tell your own story

BY SUSAN SPANGENBERG

I’m in yet another city psychiatric hospital. Admissions number forty in my long career of psychiatric hospitalizations.  I feel I might really go crazy soon if I don’t find a way to express myself. Watching TV is not the answer. Nor are the paddle ball, the dominoes and the deck with the missing cards.. I watch the scatter-brained reach for the scattered cards until we are paraded from the ‘Day-Room’ into the chow room for slop. Having an activity to release  oneself without acting out and prompting a longer stay is vital. The details of why I am here are simple yet complicated, “their fault” and “my fault”. How I am to keep my mind sane whether I am here or on the outside is the bigger picture. I feel as isolated and volatile in here as I do in the real world.

I am denied a pen. There is a “No Sharps” rule. You might hurt yourself or someone else.

I manage to steal a crayon from one of the laughable art therapy groups. Walking along the hallway, I tear away pieces of 8 x10 signs announcing some group or meeting for patients and families that never take place, much like the useless Patients Bill Of Rights under Plexi glass next to the EXIT sign.

On the back of these flyers, I draw some abstract self-portrait or write some phrase to attack my self worth and further degrade my predicament. In my bedroom, after tucking my roommate’s ashy feet into bed, I begin writing what turns out to be the dialogue my roommate calls out to God. It helps me deal with the noise and sadness for both of us. “Please God, please don’t let me go back to crack.”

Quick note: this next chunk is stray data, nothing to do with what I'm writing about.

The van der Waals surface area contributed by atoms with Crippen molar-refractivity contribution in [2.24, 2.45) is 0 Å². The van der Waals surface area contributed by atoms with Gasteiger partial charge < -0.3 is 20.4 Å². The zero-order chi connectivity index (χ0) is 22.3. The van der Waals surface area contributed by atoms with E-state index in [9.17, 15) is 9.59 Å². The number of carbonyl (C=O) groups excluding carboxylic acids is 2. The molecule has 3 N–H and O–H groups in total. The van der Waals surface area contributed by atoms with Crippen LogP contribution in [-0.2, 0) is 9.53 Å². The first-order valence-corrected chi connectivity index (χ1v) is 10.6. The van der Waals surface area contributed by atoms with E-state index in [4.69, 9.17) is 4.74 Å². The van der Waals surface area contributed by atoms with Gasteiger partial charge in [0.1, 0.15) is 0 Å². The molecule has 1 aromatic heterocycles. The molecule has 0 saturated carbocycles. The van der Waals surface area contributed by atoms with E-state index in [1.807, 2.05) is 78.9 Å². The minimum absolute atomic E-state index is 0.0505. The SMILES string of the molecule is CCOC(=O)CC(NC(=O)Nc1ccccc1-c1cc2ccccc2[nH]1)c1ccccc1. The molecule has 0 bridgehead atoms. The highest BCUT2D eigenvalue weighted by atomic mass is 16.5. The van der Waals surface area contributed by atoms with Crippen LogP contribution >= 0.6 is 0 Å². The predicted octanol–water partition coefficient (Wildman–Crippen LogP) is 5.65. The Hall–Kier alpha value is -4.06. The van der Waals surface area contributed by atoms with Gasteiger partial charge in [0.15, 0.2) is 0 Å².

In her dialogue,  my Roomie slips in a prayer of ending her life of prostitution. She can no longer disappoint  her classy well-educated loving mother, that faithfully comes everyday to visit. Perhaps she doesn’t want to disappoint me either, with a gracious,  “Thank you, Susie, I’ll never forget you.”

My heart breaks for Roomie. Will she make it? Will I make it? How many faces in the last twenty years in and out of these places have I seen, shared a laugh with, tears, a tiff, a common fear, a medicated drool and a curled up nap in a ‘Day-Room’ chair?

Lucky for me, they keep the bedrooms open on this ward.

Once Roomie’s chilly feet are snug under the stale-smelling frayed white cotton institutional bedding, I write. I nod in acknowledgment as Roomie looks up and asks, “Doing one of dem crazy drawings on your pillow case again?” Then she yawns and rolls over, just uncovering a big furry toe. Deep down, I know I will never keep in touch with her if I get out.  It would be too heartbreaking to see her possibly go back to drugs. While I am in here, she is my friend. When the young teenage boys call her fat and ugly, I jump on them like a rampaging ape. The light occasionally wakes the rooming lioness, so I opt to find some quiet time in my old enemy, “The Seclusion Room.”

I enter, surprised that it is open. I brush my hands aimlessly against the walls to feel present in my body. Blue-grey rubber padding squeaks and creases as I step inside.